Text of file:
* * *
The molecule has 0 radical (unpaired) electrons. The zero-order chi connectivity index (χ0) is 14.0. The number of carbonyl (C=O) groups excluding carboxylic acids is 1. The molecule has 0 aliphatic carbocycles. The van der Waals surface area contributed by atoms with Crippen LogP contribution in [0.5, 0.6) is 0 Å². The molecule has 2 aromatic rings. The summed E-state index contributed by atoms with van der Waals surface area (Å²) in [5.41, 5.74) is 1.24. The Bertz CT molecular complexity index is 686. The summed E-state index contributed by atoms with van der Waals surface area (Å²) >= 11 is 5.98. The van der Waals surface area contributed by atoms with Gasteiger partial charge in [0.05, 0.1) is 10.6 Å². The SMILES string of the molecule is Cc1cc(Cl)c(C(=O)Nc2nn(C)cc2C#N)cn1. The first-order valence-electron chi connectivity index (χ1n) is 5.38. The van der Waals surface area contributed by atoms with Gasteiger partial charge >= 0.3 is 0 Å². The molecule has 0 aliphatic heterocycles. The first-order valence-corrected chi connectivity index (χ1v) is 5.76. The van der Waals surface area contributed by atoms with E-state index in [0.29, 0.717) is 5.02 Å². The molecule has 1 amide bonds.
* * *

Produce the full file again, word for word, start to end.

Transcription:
The molecule has 0 radical (unpaired) electrons. The zero-order chi connectivity index (χ0) is 14.0. The number of carbonyl (C=O) groups excluding carboxylic acids is 1. The molecule has 0 aliphatic carbocycles. The van der Waals surface area contributed by atoms with Crippen LogP contribution in [0.5, 0.6) is 0 Å². The molecule has 2 aromatic rings. The summed E-state index contributed by atoms with van der Waals surface area (Å²) in [5.41, 5.74) is 1.24. The Bertz CT molecular complexity index is 686. The summed E-state index contributed by atoms with van der Waals surface area (Å²) >= 11 is 5.98. The van der Waals surface area contributed by atoms with Gasteiger partial charge in [0.05, 0.1) is 10.6 Å². The SMILES string of the molecule is Cc1cc(Cl)c(C(=O)Nc2nn(C)cc2C#N)cn1. The first-order valence-electron chi connectivity index (χ1n) is 5.38. The van der Waals surface area contributed by atoms with Gasteiger partial charge >= 0.3 is 0 Å². The molecule has 0 aliphatic heterocycles. The first-order valence-corrected chi connectivity index (χ1v) is 5.76. The van der Waals surface area contributed by atoms with E-state index in [0.29, 0.717) is 5.02 Å². The molecule has 1 amide bonds.